In contrast to the apparent involvement of blood vessel components in PrPres amyloid formation, it was surprising that amyloid plaques in this model often extended large distances (10 to 100 μm) away from the ablumenal blood vessel walls. Possibly, after establishment at the BM, PrPres amyloid might act without GAGs to self-scaffold further conversion of anchorless PrP at locations quite distant from the blood vessel BM. This conversion might also be increased by the abundance of diffusible anchorless PrP which is secreted into the extracellular space by many CNS cell types. In addition, anchorless glycan-negative free-floating PrP in extracellular spaces might have a greater tendency to form amyloid compared to normal membrane-anchored glycan-rich PrP .
Anchorless PrP, similar to that found in Tg44 mice, has been detected in association with several different human PrP mutations in patients with familial prion disease. In these cases, mutation of one PrP allele results in aberrant C-terminal PrP truncation (Y145X, Q160X, Y163X, Y226X, and Q227X) with production of shortened PrP lacking the GPI anchor moiety [13–16]. In these patients PrP amyloid with CAA is often a predominant neuropathological finding, and in the figures describing the Y145X and Y226X patients, the vascular specificity of the CAA appears to involve capillaries, arteries and veins. This was similar to the Tg44 model, except that in Tg44 mice capillary amyloid was more prominent (Tables 1 and 3). With all the above-mentioned human PrP mutations, the plaques appeared to be located in blood vessel walls. In addition, in the publications describing both the Y145X and Y226X mutations, the plaques also extended up to 15-35 μm into the parenchyma from the ablumenal vessel wall. This was similar to infected Tg44 mice where the PrPres amyloid plaques extended 10-100 μm into the surrounding brain tissue (Figure 1a-g and 2a-e). Thus, based on vascular specificity, plaque size and plaque location, neuropathology in humans with Y145X and Y226X was similar to that seen in scrapie-infected Tg44 mice.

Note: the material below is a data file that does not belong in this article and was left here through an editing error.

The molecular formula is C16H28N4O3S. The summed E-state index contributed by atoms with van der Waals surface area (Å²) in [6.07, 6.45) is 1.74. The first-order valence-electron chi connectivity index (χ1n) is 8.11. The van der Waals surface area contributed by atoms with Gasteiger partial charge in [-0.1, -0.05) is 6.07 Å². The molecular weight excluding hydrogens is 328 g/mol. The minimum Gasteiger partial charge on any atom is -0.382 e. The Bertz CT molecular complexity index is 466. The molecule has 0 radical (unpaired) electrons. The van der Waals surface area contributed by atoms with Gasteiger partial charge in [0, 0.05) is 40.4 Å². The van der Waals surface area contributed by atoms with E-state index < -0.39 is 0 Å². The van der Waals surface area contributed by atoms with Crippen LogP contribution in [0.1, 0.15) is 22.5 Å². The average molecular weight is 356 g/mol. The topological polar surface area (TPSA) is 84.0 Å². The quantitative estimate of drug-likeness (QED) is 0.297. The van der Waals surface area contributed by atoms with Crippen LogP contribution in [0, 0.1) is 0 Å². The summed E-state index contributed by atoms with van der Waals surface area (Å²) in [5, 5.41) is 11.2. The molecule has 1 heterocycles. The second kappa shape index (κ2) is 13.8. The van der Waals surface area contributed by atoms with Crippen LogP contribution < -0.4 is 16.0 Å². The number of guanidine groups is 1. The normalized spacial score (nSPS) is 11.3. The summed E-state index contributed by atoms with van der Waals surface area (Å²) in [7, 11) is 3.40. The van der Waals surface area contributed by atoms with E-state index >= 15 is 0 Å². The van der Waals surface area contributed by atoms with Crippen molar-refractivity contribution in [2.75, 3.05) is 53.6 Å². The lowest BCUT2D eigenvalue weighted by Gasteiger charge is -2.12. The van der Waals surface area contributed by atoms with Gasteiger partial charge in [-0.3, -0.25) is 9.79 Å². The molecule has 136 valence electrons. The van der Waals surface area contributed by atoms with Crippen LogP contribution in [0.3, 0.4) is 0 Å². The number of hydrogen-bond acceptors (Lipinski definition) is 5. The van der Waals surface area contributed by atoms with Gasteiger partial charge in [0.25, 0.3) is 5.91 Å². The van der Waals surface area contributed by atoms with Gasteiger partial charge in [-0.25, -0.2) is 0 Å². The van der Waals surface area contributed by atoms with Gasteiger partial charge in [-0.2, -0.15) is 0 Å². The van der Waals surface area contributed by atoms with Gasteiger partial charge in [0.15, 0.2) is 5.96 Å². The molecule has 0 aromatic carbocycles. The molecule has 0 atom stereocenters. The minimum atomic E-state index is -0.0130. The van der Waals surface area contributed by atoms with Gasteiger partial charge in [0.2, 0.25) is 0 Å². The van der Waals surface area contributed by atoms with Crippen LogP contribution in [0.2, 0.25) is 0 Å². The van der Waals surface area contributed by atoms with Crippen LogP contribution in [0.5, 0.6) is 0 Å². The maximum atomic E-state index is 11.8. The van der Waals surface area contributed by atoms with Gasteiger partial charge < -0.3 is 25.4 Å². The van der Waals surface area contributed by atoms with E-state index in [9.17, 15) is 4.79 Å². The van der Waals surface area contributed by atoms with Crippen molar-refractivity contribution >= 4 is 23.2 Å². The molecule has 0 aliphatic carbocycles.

CAA has also been extensively observed in association with Aβ amyloid deposits in Alzheimer’s disease patients, and CAA may be an important aspect of the neuropathogenesis of AD [17, 20, 24, 35–38]. Interestingly, CAA in these patients differs from infected Tg44 mice and from that seen in the Y145X and Y226X human PrP truncation mutations described above. First, the amyloid in Aβ CAA is mostly located within or very close to the vessel walls [13, 20], whereas PrPres amyloid appears to extend quite far away from the vessel wall [10, 14, 15]. Second, in Aβ CAA the vascular specificity of the amyloid deposition shows a preferential association with small arteries compared to veins which is not seen in PrPres CAA. For example, in the leptomeninges of AD patients, in one study small arteries and arterioles appeared to be the site of 80% of the amyloid, whereas only 20% was associated with veins . However, in a different paper, the amyloid distribution in leptomeningeal vessels was arteries 56% and veins 45% . Therefore, there may be variation in this ratio among different patients. In the cerebral cortex small arteries have been described as the main site of amyloid deposition, with lesser amounts of amyloid associated with veins, venules or capillaries . However, in a subset of AD patients with CAA, designated Type 1-CAA, cortical Aβ amyloid was associated with capillaries, arteries and veins , and a role for capillary CAA in specific clinical dysfunction has been suggested [39, 40]. Thus, based on the vascular amyloid distribution, scrapie-infected Tg44 mice appear to be somewhat similar to the group of CAA-type 1 Aβ patients.